Ankle sprains are the most common athletic injury, with an estimated 30,000 injuries per day in the United States alone. They are most prevalent in sports such as basketball, as one study found ankle sprains accounted for 13% of all musculoskeletal injuries. Despite such a high frequency, conventional wisdom has resulted in most physicians recommending various forms of conservative management with the adage that “all these injuries get better”. More recently, however, careful assessment of these injuries has revealed that 10-40% result in persistent symptoms after acute injury. Studies have determined that this can be due to a number of different problems including tendon tear or dislocation, underlying cartilage damage and recurrent ankle sprains. While the exact incidence of chronic ankle sprains as a result of an initial ankle sprain remains unknown, many authors have reported that injury to the nerve receptors around the ankle and weakening of the lateral ankle ligaments are likely causes.
When discussing ankle sprains, there are both anatomic and functional classifications:
- Grade I represents a stretching of the lateral ligaments
- The patient is able to fully bear weight and walk
- Grade II is a partial tearing of one or several of these ligaments
- The patient walks with a noticeable limp
- Grade III represents complete rupture of the lateral ligaments
- The patient is unable to walk
These grading systems can also predict timelines for recovery which range from 1-2 weeks (Grade I) to 6-8 weeks (Grade III).
The time tested gold standard in treatment of ankle sprains remains non-operative management, which is a well-accepted and typically successful treatment choice for most patients. Several prospective studies have compared non-operative and operative treatment for Grade III sprains, and have failed to demonstrate a difference in outcome.
Early functional rehabilitation, therefore, continues to be the cornerstone of conservative management. This consists of: the RICE protocol (Rest, Ice, Compression and Elevation), early range of motion, progressive weight bearing guided by symptom tolerance, and physical therapy which includes proprioceptive training. It is very important to reduce swelling in the immediate post-injury period. This can be accomplished by a compressive wrap, icing for 20 minutes at least twice a day and protected weight bearing with a CAM walker boot or ankle brace. This will expedite healing and protect the ankle while it is still vulnerable. More importantly, reducing the swelling will help the ankle ligaments assume their natural position.
If the ankle remains swollen for longer periods, the ligaments may heal in a stretched out position making them less functional. Physical therapy is also of benefit in selected patients. Several studies have shown that patients may develop proprioceptive deficits. This means that the body loses some of its ability to localize the position of the ankle in space and fire the ankle muscles accordingly. What this means is that the muscles that protect the ankle from rolling over may not protect patients as well when they are walking on uneven ground. Functional rehabilitation should focus on identifying and restoring these deficits, as well as overall limb strengthening.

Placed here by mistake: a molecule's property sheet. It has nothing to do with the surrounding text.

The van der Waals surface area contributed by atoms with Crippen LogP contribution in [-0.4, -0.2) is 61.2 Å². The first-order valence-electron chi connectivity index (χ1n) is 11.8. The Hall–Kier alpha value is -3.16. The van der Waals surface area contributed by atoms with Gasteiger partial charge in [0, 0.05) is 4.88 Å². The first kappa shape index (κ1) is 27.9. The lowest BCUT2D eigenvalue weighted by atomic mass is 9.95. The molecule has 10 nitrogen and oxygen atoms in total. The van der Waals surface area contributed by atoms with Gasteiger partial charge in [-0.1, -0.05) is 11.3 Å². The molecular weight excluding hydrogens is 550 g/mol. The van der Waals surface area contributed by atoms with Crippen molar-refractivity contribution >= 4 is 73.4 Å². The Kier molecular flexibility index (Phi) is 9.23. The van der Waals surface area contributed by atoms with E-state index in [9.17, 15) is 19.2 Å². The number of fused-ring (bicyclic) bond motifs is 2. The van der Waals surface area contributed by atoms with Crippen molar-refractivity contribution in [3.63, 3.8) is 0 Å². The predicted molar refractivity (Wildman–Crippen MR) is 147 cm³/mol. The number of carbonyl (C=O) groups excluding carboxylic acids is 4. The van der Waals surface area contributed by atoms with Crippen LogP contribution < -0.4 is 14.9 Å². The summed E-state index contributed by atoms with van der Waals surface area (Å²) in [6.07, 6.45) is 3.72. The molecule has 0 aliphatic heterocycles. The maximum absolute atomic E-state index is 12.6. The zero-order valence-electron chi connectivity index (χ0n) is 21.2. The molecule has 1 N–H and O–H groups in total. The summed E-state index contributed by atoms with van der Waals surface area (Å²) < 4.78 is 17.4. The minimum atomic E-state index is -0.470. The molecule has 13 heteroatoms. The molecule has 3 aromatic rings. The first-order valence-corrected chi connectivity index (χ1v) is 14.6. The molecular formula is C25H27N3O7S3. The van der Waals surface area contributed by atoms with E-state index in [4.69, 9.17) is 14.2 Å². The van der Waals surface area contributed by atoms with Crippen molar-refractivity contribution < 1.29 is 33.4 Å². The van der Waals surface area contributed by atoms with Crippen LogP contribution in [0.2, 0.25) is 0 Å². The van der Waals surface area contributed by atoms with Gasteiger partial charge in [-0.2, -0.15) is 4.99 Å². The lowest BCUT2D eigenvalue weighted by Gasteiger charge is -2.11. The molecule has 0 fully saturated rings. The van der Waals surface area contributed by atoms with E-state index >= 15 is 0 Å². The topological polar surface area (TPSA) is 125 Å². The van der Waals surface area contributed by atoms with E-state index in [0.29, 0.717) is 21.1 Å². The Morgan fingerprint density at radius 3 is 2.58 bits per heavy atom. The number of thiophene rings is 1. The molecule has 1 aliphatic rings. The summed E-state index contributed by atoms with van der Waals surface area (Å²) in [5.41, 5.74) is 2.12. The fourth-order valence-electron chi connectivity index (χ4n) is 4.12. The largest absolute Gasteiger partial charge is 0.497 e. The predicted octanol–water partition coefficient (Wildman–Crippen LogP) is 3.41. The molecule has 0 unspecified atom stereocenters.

The vast majority of patients who undergo this form of management will have an uneventful post-injury course and return to sport and/or routine activity within 6 weeks. However, 10-40% of patients will go on to develop persistent symptoms including recurrent sprains and pain. In athletes with a history of prior sprains, bracing and taping have been shown to decrease the frequency and severity of ankle sprains. It should be noted that this rehabilitative program should always be considered the first-line treatment in any patient with recurrent ankle sprains as well. Improved proprioception and muscle strengthening can be very successful in managing these patients, and current data does not support surgical management unless one has failed a course of physical therapy. Patients with recurrent sprains can benefit significantly from a guided therapy program focusing on peroneal strengthening which can improve dynamic ankle stability. Patients usually reach a maximum benefit at 6-12 weeks. Any patient who exhibits recurrent sprains or episodes of giving way after that time or has associated injuries such as swelling, locking or catching may be a candidate for surgery. Such patients should be evaluated by an orthopedist to discuss optimal management to decrease the risk for future ankle problems such as arthritis.